His motionless body lay crumpled over the steering wheel of the 1963 Ford Falcon, his left arm twisting through the wheel at an incongruous angle. The foggy night air seemed foreboding, mixed with the scent of gasoline and cut by the beams of two waning headlights. Murky water from the creek insidiously crept around the sinking tires, licking the rubber with faint lapping noises. After the impact of the crash, the silence became deafening. The lonely stretch of road curved along the Murderkill River, appropriately named for this night. A muskrat slithered close by but scurried off in the opposite direction as the oily film brushed its paws.

Reacting to the frigid wetness, Ronald’s body shook convulsively bringing him to an elusive state of consciousness. Even before feeling his discomfort, he thought of Laura and his children. He had to get home to put together that swing set still in its box on the back porch.. He envisioned Jess and Jenny swinging high in the air, he and Laura pushing from behind. Laura had a doctor’s appointment next week. She suspected she was pregnant. Life was not something he would give up easily. Aware of his pain and his desolate situation, messages surrepticiously crept along his nerve endings. His awakening brain calculated the zero possibility of a passerby finding him in the dark at the bottom of the bank. To have any chance of seeing his loved ones again, somehow he must get back up to the roadway.

The pain in his left arm as he tried to move it from the steering wheel almost made him black out again, but he thought about Laura and the new life that might be growing inside her. He struggled to slip his right arm out of his jacket. Dragging the sleeve over his right shoulder and across his chest, his trembling fingers captured the button on the left sleeve into the buttonhole on the right sleeve’s cuff, forming a makeshift sling of support for his useless left arm. He forced himself to sit still and take deep breaths, thinking of nothing but his goal of getting home to Laura.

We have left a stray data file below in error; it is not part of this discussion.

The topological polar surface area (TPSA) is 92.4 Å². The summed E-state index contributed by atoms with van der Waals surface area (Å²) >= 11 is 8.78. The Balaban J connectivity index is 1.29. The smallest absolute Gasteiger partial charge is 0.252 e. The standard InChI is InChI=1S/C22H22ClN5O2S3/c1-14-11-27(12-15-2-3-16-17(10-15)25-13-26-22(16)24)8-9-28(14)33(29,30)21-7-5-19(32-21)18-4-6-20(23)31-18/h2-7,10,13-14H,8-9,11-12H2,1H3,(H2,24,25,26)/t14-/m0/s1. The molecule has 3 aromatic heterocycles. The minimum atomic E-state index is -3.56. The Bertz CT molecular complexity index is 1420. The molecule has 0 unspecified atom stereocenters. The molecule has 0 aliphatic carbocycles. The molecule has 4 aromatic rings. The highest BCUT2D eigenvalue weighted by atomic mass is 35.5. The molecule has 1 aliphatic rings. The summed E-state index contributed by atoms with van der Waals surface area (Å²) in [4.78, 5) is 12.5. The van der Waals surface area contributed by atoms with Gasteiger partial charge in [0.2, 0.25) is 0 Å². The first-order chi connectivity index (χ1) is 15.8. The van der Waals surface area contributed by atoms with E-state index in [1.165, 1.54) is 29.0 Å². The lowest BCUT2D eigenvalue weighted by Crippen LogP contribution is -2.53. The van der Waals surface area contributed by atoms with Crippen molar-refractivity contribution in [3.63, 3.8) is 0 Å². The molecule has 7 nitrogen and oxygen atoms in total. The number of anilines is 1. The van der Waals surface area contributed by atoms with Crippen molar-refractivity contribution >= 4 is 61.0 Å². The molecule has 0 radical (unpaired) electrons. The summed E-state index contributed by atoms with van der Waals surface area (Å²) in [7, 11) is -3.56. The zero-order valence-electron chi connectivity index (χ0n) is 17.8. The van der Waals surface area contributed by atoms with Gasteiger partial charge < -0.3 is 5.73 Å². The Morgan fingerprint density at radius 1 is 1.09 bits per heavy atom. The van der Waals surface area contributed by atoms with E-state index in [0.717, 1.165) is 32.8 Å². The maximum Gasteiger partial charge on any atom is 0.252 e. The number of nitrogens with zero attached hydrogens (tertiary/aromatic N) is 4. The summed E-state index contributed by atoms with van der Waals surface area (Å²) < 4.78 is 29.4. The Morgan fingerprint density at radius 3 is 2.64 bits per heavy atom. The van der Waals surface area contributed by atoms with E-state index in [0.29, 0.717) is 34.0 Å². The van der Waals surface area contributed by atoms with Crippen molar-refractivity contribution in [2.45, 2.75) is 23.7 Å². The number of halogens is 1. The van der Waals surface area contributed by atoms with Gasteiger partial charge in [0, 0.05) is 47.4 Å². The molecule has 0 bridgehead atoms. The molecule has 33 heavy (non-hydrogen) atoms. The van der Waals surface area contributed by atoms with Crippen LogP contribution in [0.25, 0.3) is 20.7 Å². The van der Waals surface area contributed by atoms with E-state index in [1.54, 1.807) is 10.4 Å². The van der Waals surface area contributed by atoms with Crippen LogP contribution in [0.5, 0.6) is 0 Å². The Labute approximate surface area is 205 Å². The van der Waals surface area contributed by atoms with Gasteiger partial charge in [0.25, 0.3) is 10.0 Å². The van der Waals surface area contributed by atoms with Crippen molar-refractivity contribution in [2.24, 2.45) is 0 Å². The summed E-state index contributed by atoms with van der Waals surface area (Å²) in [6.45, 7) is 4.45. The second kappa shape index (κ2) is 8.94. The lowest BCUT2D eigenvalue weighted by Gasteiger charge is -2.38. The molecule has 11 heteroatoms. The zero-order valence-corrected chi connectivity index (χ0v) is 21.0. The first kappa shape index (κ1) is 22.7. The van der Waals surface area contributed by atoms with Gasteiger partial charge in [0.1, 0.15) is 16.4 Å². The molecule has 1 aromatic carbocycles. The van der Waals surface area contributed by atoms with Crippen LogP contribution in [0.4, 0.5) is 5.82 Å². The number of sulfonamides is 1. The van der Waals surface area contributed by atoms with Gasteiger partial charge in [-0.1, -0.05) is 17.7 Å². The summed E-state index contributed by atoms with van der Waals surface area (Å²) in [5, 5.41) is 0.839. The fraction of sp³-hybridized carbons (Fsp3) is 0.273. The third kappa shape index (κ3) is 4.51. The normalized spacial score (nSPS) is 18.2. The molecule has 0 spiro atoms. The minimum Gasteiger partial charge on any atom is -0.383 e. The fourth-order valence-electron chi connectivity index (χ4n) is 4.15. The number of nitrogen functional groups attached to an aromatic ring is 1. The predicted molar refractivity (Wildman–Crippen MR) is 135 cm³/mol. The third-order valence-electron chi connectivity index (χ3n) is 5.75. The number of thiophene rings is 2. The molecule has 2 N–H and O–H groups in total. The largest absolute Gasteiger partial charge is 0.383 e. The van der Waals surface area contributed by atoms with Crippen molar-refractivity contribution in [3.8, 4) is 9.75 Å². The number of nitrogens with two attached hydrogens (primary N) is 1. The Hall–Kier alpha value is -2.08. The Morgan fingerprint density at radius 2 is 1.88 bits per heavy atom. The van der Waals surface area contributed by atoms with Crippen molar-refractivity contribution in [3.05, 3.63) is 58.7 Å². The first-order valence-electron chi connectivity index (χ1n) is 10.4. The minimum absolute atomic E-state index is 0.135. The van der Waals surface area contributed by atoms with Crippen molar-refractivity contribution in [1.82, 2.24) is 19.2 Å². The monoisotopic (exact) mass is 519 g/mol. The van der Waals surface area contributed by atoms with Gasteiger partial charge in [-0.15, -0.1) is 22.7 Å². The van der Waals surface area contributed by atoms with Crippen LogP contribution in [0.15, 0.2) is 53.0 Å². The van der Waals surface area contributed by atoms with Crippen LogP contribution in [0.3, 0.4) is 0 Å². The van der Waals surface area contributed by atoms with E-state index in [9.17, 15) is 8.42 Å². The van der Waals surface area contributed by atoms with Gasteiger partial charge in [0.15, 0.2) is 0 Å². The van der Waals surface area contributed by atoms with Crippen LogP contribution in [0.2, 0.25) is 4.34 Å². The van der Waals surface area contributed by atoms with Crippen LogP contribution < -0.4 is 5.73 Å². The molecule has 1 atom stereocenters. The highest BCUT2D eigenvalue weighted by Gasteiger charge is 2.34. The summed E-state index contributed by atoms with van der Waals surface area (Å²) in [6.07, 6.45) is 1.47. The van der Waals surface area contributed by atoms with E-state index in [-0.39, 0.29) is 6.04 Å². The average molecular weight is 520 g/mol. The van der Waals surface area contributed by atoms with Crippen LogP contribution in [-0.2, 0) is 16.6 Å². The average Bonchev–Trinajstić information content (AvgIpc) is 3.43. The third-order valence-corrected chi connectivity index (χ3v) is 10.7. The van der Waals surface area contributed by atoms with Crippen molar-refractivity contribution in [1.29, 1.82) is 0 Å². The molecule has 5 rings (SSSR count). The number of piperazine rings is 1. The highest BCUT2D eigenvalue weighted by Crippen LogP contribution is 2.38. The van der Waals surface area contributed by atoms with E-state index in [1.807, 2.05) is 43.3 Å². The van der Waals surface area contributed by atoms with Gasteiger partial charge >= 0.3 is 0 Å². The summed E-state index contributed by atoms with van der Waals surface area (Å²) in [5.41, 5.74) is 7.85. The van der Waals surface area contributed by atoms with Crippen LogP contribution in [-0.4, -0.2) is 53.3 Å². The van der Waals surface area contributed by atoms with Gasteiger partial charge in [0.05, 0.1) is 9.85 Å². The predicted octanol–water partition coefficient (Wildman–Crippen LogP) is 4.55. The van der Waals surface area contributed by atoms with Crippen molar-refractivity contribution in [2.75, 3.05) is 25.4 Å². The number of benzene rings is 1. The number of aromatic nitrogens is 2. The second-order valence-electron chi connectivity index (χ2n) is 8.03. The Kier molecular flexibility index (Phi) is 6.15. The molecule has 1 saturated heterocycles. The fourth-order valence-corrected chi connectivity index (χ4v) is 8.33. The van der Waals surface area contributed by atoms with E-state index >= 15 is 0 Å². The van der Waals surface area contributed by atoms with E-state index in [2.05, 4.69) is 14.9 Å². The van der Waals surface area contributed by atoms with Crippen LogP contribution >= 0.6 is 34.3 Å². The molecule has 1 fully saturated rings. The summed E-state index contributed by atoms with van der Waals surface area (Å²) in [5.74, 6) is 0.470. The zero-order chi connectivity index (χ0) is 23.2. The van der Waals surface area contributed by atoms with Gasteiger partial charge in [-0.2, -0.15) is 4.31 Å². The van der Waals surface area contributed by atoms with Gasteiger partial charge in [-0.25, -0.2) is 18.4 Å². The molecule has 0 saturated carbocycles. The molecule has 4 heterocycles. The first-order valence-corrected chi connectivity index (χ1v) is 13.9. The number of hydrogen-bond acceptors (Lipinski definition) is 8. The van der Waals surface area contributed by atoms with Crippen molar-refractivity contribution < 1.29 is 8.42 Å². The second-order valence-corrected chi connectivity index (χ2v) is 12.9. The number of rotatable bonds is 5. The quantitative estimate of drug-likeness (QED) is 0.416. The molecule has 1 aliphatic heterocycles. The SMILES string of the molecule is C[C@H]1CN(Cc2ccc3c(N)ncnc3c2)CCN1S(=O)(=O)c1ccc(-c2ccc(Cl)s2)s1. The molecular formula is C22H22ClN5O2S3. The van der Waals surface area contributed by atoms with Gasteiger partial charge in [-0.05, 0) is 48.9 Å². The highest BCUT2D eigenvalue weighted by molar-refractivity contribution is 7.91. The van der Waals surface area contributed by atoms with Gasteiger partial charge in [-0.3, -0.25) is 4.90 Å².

Feeling his wet, cold feet, he inched them back toward him and realized nothing else was hurt. He twisted just enough in the seat to open the door with his right hand and lifted his left leg over and out, his boot sinking into water and mud. In excruciating pain from his broken arm, salty tears burned his torn lips as they tracked down his broken face. Concentrating on how he would put together the swing set, he mentally lifted the metal bars from the cardboard box, laying them out in their swing set design, focusing on which screw went where. He pushed the tortuous pain wracking his arm and shoulder behind the thought of home.

Fully turned to the outside in the bucket seat, he slid his right foot beside its mate into the water. Holding onto the car door, he stood on legs not yet supportable and fell forward into the watery mud and clay at the edge of the Murderkill. He lay there motionless for several minutes until the biting cold jerked him conscious again. Reaching out with his right hand, he grabbed for shrub, weed, anything to pull himself upward to the edge of the roadway. Sliding his knees up one at a time and digging in with his toes, he inched higher. Without a true sense of time, he could not tell how long his journey was taking, but he knew he was making progress because his feet were no longer in water. The next time he searched for something to grip, he felt the little cutting pebbles of the asphalt. He lay still and waited.

He heard the noisy muffler and smelled the oil burner long before he saw the bouncing headlights. Summoning all his remaining strength, he rolled onto his back and waved his good right arm as high as he could reach, casting a ghostly apparition into the beam of one of the oncoming lights. The vehicle stopped just inches before hitting him, piercing the night with the metallic squeal of worn brakes. Ronald listened to the noisy screech of the opening door and the sound of running footsteps on the asphalt The brim of a Philly's baseball cap swam before his eyes as the driver leaned over him. Only then did Ronald allow the peaceful sleep of oblivion to swallow him, satisfied he would see Laura and the children soon.